Tags Posts tagged with "winter"

winter

The Island’s winter palate is spare and exquisitely subtle.

Skimmias take well to propagation. – Photo by Susan Safford

Celebrate winter

As I emerge into winter and the newly born year (from the holiday haze, cleverly designed to coincide with the solstice stupor), I find the sun stronger, the cold deeper, and improved mental clarity.

Appropriate to the Vineyard winter, the Guardian’s Alys Fowler wrote about her love of winter, and expresses it wellhere: theguardian.com/lifeandstyle/2014/dec/29/some-like-it-cold

“If you embrace our winter in all its dripping wetness, its desolate cold, its bleak grey, then it’s possible to find happiness in the places you least expect. … There is a loneliness to the winter landscape; the whole story is no longer on show, entire chapters are now stored underground.”

Winter’s palette

Dwellers in the temperate zone enjoy four seasons, and many play the game of “favorite one.” I used to feel my favorite was whichever we were currently in, because they are all good. No, wonderful!

In actuality, I always had an affinity for Island winter. I love its stillness, and the Island’s winter palette is spare and exquisitely subtle. Take away the contented opulence of summer, and what do you have? It’s green all over. Take away spring’s fragility and rich promise, and one may be weighed down with the sense of Time’s onward rush.

Autumn comes a close second to winter’s appeal, with its golden light and deeper blue skies and the unstated tension of the coming changes. However, I delight in the spaciousness of winter skies. The contrast of their vast cloudscapes with the Island’s intimate landscapes wins my senses, over and over.

However, our requirements for the winter scenery of our domestic spaces often dictate greater coziness; we employ evergreens to contradict the hardness of winter and mitigate its bleak aspects. Evergreens break Venturi effects’ icy blasts around buildings, and provide wildlife with someplace to take shelter.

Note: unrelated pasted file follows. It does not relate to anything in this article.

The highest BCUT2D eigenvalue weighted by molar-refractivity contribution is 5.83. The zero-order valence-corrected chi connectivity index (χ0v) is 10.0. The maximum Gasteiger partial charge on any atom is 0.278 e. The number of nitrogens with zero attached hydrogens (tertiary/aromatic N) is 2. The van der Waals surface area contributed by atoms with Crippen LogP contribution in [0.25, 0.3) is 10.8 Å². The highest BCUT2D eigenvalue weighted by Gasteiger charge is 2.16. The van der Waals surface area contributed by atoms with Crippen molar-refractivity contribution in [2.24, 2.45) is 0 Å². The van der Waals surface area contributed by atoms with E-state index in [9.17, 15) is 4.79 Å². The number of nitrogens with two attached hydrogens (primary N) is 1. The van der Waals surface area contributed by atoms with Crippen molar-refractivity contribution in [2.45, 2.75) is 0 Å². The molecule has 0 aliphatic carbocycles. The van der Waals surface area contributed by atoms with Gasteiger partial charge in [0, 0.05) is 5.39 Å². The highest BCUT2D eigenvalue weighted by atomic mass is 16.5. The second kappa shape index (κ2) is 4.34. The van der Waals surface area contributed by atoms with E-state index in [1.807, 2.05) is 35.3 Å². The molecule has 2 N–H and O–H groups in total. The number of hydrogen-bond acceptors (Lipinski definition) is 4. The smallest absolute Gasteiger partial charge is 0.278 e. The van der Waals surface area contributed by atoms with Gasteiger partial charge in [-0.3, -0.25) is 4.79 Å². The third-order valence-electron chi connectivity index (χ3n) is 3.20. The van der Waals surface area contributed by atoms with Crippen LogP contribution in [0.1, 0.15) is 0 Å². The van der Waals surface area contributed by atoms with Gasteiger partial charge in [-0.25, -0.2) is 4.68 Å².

I enjoy the beautiful shadings of browns and grays of the native woods around my house, but even more so in contrast to the white pines, hollies, yews, rhododendrons, firs, spruces, and skimmias planted nearby that soften them.

Deer will browse some of the above over the course of winter, but not the charming muffin mounds of the skimmias. They will be left intact. I fail to understand why skimmias are not more widely planted here on the Island, where they associate well with rhododendron, azalea, and holly, and do a good job of fronting them in shrubberies. The ideal planting site is in moist, well-drained soil, in shady spots.

The usually suggested forms of these dioecious broadleaf evergreens, in the Rutaceae family, are a heavily fruiting female cultivar such as S. japonica “Nymans,” and a good male pollinator such as “Rubella.” My male skimmia is covered with flower panicles of a deep dusty red, and is very decorative. The female, however, surpasses it in sheer red and green power, and takes the eye from several feet away with its clusters of large, shiny red fruits, surrounded by glossy mid-green leaves.